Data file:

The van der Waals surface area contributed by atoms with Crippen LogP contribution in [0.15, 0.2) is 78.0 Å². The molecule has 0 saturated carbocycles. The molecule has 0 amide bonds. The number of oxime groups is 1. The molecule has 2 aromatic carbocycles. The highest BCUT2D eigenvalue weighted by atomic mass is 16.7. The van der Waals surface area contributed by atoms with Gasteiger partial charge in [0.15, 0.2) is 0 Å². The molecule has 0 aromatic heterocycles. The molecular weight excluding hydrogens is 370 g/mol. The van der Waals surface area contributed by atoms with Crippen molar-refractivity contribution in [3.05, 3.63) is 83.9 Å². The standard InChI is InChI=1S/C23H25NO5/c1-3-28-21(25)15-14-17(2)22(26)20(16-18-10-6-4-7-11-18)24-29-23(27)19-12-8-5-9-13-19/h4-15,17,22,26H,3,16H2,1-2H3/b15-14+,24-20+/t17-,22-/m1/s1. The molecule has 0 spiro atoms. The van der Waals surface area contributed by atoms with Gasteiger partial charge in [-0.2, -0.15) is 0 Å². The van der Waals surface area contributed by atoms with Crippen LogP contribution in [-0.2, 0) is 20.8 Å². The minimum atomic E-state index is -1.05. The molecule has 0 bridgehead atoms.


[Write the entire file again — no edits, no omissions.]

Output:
The van der Waals surface area contributed by atoms with Crippen LogP contribution in [0.15, 0.2) is 78.0 Å². The molecule has 0 saturated carbocycles. The molecule has 0 amide bonds. The number of oxime groups is 1. The molecule has 2 aromatic carbocycles. The highest BCUT2D eigenvalue weighted by atomic mass is 16.7. The van der Waals surface area contributed by atoms with Gasteiger partial charge in [0.15, 0.2) is 0 Å². The molecule has 0 aromatic heterocycles. The molecular weight excluding hydrogens is 370 g/mol. The van der Waals surface area contributed by atoms with Crippen molar-refractivity contribution in [3.05, 3.63) is 83.9 Å². The standard InChI is InChI=1S/C23H25NO5/c1-3-28-21(25)15-14-17(2)22(26)20(16-18-10-6-4-7-11-18)24-29-23(27)19-12-8-5-9-13-19/h4-15,17,22,26H,3,16H2,1-2H3/b15-14+,24-20+/t17-,22-/m1/s1. The molecule has 0 spiro atoms. The van der Waals surface area contributed by atoms with Gasteiger partial charge in [-0.2, -0.15) is 0 Å². The van der Waals surface area contributed by atoms with Crippen LogP contribution in [-0.2, 0) is 20.8 Å². The minimum atomic E-state index is -1.05. The molecule has 0 bridgehead atoms.